Paper Letters / I'm In Love

For a short stint in August 2014, I helped the awesome Sally Tran make paper letters and crafts for her stop animation music video, I'm In Love by the band Fool's Gold. It was super fun to work with her, and so is her video—

Here are a few pictures of my handiwork—

 3D crafted WOAH's!

3D crafted WOAH's!

 Workspace (I brought my own bone folder)!

Workspace (I brought my own bone folder)!

 More woah!

More woah!

Dune

I'm coming up on the end of Dune, you know, where you read more slow, maybe less, just to savor the last few pages left. Being such a beow science fiction nerd, I don't know what took me so long to read the novel. It is truly tremendous and amazing. 

Here's a little excerpt that I want to share—Paul's expanded awareness of time:

Paul’s mind had gone on in its chilling precision. He saw the avenues ahead of them on this hostile planet. Without even the safety valve of dreaming, he focused his prescient awareness, seeing it as a computation of most probable futures, but with something more, an edge of mystery—as though his mind dipped into some timeless stratum and sampled the winds of the future.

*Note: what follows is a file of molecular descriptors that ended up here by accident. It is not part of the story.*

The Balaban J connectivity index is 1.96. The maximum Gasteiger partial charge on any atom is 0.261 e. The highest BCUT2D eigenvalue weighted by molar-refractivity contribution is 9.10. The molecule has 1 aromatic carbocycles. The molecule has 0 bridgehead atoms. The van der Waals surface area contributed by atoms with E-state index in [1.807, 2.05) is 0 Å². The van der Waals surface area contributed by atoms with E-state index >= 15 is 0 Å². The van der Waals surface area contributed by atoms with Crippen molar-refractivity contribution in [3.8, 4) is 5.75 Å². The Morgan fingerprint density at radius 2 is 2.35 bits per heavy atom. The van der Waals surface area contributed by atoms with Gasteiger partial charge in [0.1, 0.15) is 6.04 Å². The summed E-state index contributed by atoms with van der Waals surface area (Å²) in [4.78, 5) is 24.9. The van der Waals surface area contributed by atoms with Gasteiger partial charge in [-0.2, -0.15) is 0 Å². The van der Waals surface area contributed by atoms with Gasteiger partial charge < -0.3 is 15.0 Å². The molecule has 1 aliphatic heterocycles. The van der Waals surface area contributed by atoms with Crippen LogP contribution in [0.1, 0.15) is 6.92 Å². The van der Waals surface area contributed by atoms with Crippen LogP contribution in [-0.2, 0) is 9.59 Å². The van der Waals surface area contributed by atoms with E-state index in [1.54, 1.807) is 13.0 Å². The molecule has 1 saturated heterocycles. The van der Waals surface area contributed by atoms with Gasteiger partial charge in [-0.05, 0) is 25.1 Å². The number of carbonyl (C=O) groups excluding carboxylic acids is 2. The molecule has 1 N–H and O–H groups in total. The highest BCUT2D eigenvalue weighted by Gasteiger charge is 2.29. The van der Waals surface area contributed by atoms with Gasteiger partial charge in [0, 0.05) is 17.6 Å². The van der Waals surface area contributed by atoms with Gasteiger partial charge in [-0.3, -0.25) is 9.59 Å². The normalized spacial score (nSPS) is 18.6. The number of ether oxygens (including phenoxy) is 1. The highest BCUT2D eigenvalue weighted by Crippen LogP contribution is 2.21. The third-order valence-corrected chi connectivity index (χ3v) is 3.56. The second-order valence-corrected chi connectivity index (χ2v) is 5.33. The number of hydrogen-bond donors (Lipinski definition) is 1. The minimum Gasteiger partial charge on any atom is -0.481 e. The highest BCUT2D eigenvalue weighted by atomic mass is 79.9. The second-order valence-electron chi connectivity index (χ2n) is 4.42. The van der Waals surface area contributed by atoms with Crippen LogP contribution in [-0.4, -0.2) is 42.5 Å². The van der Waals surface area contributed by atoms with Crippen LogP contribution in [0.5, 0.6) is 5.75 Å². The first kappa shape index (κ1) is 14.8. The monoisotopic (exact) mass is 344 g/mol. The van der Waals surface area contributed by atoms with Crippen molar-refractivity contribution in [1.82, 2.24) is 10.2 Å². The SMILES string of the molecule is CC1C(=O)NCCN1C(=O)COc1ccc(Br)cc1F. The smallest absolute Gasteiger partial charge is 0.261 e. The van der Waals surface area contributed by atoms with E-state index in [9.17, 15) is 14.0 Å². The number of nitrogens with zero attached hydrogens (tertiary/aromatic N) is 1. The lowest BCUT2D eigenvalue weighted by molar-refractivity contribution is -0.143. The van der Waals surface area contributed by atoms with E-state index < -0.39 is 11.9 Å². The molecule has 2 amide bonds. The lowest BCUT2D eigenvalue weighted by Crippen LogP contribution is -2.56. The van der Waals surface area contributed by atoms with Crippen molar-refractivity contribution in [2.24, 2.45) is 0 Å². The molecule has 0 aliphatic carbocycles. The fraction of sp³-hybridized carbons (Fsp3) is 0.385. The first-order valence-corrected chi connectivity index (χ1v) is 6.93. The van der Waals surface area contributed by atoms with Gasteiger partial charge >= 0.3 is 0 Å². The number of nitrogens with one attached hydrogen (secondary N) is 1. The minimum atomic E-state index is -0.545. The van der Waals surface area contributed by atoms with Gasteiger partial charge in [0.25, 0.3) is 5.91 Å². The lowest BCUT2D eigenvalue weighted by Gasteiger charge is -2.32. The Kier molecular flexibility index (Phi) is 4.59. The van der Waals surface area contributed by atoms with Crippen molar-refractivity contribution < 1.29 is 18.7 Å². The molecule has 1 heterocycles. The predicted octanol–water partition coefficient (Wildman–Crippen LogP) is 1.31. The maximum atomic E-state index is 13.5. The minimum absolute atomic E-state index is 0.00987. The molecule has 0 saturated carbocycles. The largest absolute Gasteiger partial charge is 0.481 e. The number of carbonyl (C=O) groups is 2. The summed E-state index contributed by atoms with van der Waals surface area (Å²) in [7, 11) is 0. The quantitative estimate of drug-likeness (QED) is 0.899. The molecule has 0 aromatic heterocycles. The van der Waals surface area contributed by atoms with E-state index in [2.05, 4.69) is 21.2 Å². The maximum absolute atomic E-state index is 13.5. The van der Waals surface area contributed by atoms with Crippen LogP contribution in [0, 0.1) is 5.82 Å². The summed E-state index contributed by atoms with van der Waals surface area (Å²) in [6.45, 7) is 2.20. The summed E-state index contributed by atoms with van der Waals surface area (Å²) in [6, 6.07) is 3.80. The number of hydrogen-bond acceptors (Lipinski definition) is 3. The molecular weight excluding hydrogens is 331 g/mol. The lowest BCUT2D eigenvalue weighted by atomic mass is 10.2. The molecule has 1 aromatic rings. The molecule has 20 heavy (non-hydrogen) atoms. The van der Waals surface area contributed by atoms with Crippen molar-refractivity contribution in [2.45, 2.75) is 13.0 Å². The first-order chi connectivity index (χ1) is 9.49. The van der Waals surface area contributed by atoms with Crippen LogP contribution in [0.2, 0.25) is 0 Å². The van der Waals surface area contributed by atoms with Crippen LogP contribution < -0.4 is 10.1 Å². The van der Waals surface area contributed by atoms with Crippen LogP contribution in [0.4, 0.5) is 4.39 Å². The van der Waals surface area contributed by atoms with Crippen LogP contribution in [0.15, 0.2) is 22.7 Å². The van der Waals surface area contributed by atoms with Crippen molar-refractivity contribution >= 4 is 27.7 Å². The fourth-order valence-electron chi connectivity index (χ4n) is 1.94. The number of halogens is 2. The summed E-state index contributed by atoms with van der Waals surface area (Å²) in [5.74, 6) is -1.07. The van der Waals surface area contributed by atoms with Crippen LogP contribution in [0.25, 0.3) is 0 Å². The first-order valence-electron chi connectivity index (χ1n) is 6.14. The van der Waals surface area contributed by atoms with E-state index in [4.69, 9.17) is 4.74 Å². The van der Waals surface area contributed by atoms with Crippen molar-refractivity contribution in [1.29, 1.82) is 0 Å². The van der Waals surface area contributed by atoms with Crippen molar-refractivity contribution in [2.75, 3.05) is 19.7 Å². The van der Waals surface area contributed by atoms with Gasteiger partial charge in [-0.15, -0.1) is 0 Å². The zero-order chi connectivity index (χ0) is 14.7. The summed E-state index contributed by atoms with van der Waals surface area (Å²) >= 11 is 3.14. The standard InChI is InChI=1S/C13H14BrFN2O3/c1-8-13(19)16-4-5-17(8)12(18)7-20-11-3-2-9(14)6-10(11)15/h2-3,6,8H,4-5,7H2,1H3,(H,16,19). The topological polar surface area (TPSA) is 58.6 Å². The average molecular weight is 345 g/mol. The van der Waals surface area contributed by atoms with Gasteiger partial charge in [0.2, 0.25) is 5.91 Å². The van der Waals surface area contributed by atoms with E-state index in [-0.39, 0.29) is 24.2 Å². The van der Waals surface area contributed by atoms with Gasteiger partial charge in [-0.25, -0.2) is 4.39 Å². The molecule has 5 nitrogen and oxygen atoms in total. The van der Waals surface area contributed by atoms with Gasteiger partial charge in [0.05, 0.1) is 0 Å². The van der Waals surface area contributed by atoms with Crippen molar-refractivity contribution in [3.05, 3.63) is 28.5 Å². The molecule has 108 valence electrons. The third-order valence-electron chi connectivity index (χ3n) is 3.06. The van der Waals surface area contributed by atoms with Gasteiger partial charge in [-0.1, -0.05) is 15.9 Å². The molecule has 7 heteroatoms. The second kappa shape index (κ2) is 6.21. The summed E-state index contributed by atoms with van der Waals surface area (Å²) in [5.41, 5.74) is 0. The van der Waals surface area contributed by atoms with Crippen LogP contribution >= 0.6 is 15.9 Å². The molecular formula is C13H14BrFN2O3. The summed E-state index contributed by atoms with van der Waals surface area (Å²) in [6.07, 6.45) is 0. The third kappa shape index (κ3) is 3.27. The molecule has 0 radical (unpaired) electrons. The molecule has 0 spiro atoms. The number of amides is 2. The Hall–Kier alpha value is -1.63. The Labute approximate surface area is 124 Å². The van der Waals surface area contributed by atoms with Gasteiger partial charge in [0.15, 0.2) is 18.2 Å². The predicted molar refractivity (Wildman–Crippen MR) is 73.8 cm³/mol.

Abruptly, as though he had found a necessary key, Paul’s mind climbed another notch in awareness. He felt himself clinging to this new level, clutching at a precarious hold and peering about. It was as though he existed within a globe with avenues radiating away in all directions . . . yet this only approximated the sensation.

He remembered once seeing a gauze kerchief blowing in the wind and now he sensed the future as though it twisted across some surface as undulant and impermanent as that of the windblown kerchief.

He saw people.

He felt the heat and cold of uncounted probabilities.

He knew the names and places, experienced emotions without number, reviewed data of innumerable unexplored crannies. There was time to probe and test and taste, but no time to shape.

The thing was a spectrum of possibilities from the most remote past to the most remote future—from the most probable to the most improbable. He saw his own death in countless ways. He saw new planets, new cultures.

People.

People.

He saw them in such swarms they could not be listed, yet his mind catalogued them.

Even the Guildsmen.

And he thought: The Guild—there’d be a way for us, my strangeness accepted as a familiar thing of high value, always with an assured supply of the now-necessary spice.